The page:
How to Master the Study Cycle and Improve Your Learning
“Ms. P, if a teacher is good enough, their students will just learn. The teacher will teach and the students will just remember it all. Kids won’t have to write anything down or study or anything.”
I will never forget the (misguided) young man who said this to me. I almost laughed in his face. He clearly had no idea how we learn. Admittedly, he and I had a testy relationship. He was implying that I wasn’t a good enough teacher because he had to work in my class. But, he also legitimately believed this. Ugh.
While we all wish we could learn through osmosis, learning just doesn’t work that way. Our brains can only hold small amounts of information in our working memory. If we do nothing with the new information, it will just disappear.If we do nothing with new information, it just - poof! - disappears from our brainsClick To Tweet
Instead, if we review and interact with new information, the brain will move it to long-term memory. Taking notes and then rereading those notes 1 night before the test just doesn’t cut it. Instead, we must take
Though I think most of us understand this, we don’t realize just how active we need to be in our own educations. I recently came across the concept of the study cycle from the UNC-Chapel Hill Learning Center and I think it helps show how active students need to be. I wish I had the study cycle a few years ago to show my student 🙂
How the Study Cycle Can Boost Your Learning
Do the assigned reading or skim the topic in your textbook. If the teacher provides notes beforehand, read them over. The idea is to come into class “warm” – you already know some basic information about the topic.
Did you have velcro sneakers as a kid? Remember how the two sides stick to each other? That’s kind of how your brain works. You “stick” new information to your long-term memory by connecting it to something already there. The new information sticks to the prior knowledge and stays around. By previewing information ahead of time, you are creating that velcro; the new information you learn in class can attach to something you already know.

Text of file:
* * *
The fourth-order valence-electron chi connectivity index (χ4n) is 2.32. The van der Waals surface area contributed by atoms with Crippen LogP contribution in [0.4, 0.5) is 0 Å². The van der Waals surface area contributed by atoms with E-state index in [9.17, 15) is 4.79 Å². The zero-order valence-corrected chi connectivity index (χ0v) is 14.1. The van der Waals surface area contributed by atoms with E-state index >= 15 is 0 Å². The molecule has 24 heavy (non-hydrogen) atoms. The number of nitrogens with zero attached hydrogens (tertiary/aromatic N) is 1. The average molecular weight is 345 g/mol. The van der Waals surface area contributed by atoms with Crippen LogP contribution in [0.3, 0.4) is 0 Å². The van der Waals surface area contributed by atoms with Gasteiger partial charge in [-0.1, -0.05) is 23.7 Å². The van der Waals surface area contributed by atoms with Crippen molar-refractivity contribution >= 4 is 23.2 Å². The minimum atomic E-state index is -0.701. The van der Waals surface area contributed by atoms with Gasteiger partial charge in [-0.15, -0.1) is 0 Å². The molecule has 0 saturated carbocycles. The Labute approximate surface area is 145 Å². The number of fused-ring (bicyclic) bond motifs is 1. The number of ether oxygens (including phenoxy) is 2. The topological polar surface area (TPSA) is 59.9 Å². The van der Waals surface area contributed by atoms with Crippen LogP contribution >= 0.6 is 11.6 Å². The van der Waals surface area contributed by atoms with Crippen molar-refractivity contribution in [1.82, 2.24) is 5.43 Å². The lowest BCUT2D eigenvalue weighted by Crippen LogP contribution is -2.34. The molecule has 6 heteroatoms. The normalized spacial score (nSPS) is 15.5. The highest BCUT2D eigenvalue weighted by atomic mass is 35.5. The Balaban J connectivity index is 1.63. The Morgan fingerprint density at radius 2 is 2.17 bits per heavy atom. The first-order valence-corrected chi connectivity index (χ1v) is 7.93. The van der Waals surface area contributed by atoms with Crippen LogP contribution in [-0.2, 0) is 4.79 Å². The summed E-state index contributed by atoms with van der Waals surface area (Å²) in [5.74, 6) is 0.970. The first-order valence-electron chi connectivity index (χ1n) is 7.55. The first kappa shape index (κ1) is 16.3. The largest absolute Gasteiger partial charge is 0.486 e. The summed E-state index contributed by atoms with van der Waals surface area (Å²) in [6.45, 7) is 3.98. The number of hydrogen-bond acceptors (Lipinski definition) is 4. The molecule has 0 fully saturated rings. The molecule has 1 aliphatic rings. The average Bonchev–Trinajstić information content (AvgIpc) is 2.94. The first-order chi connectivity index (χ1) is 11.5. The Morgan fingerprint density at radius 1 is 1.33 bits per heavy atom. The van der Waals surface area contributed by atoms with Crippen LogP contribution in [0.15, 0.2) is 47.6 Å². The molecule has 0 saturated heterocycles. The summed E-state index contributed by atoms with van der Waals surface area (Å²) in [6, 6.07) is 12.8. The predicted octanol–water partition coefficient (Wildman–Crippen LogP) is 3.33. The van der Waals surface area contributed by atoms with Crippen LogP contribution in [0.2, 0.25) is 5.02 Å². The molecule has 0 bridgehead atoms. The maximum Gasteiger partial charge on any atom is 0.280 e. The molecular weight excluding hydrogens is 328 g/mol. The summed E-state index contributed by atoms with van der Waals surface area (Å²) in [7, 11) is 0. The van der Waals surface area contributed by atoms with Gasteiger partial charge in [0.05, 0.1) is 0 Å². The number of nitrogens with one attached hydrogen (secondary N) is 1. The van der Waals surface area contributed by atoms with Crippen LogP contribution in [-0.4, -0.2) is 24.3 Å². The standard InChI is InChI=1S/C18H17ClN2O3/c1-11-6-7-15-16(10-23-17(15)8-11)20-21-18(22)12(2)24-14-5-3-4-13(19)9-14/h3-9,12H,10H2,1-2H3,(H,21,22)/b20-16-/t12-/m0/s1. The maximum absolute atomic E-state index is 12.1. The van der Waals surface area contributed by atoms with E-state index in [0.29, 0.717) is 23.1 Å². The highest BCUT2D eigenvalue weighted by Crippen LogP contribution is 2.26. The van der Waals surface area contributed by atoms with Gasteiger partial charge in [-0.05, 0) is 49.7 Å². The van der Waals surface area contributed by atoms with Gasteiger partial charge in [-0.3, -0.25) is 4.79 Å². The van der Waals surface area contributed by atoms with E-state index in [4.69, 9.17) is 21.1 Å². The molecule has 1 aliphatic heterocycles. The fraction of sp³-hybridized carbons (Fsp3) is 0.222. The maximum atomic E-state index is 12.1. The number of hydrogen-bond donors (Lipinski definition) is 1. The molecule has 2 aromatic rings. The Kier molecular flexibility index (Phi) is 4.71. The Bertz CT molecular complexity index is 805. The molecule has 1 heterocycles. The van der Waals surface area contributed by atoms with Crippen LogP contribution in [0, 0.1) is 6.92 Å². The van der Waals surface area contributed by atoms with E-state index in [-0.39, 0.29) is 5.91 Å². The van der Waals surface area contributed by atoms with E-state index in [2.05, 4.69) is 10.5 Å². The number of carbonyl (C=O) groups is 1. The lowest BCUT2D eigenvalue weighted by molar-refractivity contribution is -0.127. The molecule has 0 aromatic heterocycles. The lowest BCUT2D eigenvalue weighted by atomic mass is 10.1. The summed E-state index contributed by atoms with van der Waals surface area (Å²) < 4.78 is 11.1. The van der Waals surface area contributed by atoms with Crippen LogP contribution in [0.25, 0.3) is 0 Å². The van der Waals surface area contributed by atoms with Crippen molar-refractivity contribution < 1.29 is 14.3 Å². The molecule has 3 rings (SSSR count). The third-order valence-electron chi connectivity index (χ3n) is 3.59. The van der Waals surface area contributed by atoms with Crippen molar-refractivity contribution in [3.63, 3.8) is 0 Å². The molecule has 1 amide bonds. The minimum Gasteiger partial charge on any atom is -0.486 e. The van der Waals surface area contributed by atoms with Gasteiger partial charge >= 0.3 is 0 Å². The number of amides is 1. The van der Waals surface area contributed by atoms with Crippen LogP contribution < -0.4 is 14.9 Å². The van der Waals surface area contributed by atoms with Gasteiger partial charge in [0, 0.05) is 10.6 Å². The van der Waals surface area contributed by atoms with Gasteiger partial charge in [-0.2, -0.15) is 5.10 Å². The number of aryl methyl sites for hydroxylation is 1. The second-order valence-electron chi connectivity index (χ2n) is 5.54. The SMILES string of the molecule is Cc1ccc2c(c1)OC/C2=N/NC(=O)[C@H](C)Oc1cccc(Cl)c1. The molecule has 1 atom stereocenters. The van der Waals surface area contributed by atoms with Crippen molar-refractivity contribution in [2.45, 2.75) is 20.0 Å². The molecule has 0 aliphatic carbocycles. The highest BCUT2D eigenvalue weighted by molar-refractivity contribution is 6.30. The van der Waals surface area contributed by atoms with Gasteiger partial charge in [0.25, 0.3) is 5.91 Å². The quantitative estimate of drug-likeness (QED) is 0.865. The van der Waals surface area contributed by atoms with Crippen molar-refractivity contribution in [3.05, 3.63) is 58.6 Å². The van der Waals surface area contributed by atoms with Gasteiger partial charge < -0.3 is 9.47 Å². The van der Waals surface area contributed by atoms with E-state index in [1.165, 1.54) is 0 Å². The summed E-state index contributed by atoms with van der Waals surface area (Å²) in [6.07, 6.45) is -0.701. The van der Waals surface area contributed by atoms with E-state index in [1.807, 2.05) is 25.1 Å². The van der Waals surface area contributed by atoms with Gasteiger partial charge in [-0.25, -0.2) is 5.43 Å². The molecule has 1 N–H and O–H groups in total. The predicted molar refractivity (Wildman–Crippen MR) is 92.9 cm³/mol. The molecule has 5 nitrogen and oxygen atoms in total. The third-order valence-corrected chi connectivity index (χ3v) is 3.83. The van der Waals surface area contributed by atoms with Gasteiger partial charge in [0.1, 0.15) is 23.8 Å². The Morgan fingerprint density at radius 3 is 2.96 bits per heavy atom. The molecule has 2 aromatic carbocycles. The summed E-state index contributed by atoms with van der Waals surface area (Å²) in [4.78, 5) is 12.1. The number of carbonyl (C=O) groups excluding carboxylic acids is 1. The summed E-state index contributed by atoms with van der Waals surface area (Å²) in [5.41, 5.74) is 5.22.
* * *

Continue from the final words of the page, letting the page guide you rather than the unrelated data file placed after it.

Engage in class
Most students know this step, but don’t always do it. Pay attention in class, take notes, and ask questions! If you have problems staying focused (don’t we all!), try a rubber band on your wrist. Give it the rubber band a quick snap when you notice yourself wandering. If it’s permitted, get up and walk around in the back of the room. And for the love, keep your phone out of sight!
If you can pay attention, you will obviously hear the information and be able to take notes. The other perk comes from all the verbal and non-verbal cues teachers give about the importance of certain concepts or ideas. Listen for repetitive phrases or changes in volume and look for writing on the board or pointing! All these are signs that the point they are making is super important!
Take the time that day to review your notes from class. Did you know that if you review your notes within 24 hours of taking them, you are 60% more likely to remember the information?? Read your notes again, make changes to them, highlight, summarize, and ask questions. This process only takes about 10 minutes, but it will really pay off when it comes time for a quiz or test.
If you don’t understand your notes or the concepts, it’s time to talk to another student or the teacher.
Studying is different than just reviewing notes. It might include working with other people as part of a study group, writing your own study guide, creating a mnemonic device, or using flashcards. Also, study sessions should be spread out over time and not crammed into the 2 nights before a test. So, plan out your studying, especially the week or 2 before a test.
For more on studying, check out these posts:
- What People Get Wrong about Studying
- 6 Study Strategies Every Student Should Know
- Completely Change Your Studying with the Study Plan
- Pros and Cons of Study Groups
- The Best Way to Make and Use Flashcards
This is the step so.many.kids skip and get super frustrated. Check in with yourself. How well do you understand the content in class? Is that level of understanding showing up on assessments? Are your current study strategies getting the results you want? If not, it’s time to find new strategies! Too many kids use the same strategies over and over even though those strategies clearly aren’t working for them!
Most kids want to do well, but just don’t know how. Learning about the study cycle is something they need to see and learn, so share this with your kids and students!